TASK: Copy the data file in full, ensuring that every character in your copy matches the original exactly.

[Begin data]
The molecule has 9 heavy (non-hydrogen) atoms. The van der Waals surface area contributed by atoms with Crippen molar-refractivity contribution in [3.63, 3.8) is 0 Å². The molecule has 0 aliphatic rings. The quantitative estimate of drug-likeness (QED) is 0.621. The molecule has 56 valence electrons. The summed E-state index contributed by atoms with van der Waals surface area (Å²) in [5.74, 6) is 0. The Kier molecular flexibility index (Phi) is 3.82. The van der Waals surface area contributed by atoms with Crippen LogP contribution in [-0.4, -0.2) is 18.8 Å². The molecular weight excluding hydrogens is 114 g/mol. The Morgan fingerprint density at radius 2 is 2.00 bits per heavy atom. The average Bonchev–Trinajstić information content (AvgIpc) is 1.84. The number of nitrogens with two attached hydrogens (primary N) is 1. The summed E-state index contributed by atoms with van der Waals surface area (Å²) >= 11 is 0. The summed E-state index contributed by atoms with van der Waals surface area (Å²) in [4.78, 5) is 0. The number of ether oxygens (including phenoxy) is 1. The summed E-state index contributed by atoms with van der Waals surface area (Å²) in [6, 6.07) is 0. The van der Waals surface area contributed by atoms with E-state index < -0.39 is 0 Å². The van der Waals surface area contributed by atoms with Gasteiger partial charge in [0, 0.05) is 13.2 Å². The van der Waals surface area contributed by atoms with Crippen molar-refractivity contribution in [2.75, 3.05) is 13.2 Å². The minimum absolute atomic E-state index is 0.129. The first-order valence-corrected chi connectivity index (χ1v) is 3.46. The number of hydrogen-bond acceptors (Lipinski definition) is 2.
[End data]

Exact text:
The molecule has 9 heavy (non-hydrogen) atoms. The van der Waals surface area contributed by atoms with Crippen molar-refractivity contribution in [3.63, 3.8) is 0 Å². The molecule has 0 aliphatic rings. The quantitative estimate of drug-likeness (QED) is 0.621. The molecule has 56 valence electrons. The summed E-state index contributed by atoms with van der Waals surface area (Å²) in [5.74, 6) is 0. The Kier molecular flexibility index (Phi) is 3.82. The van der Waals surface area contributed by atoms with Crippen LogP contribution in [-0.4, -0.2) is 18.8 Å². The molecular weight excluding hydrogens is 114 g/mol. The Morgan fingerprint density at radius 2 is 2.00 bits per heavy atom. The average Bonchev–Trinajstić information content (AvgIpc) is 1.84. The number of nitrogens with two attached hydrogens (primary N) is 1. The summed E-state index contributed by atoms with van der Waals surface area (Å²) >= 11 is 0. The summed E-state index contributed by atoms with van der Waals surface area (Å²) in [4.78, 5) is 0. The number of ether oxygens (including phenoxy) is 1. The summed E-state index contributed by atoms with van der Waals surface area (Å²) in [6, 6.07) is 0. The van der Waals surface area contributed by atoms with E-state index < -0.39 is 0 Å². The van der Waals surface area contributed by atoms with Gasteiger partial charge in [0, 0.05) is 13.2 Å². The van der Waals surface area contributed by atoms with Crippen molar-refractivity contribution in [2.75, 3.05) is 13.2 Å². The minimum absolute atomic E-state index is 0.129. The first-order valence-corrected chi connectivity index (χ1v) is 3.46. The number of hydrogen-bond acceptors (Lipinski definition) is 2.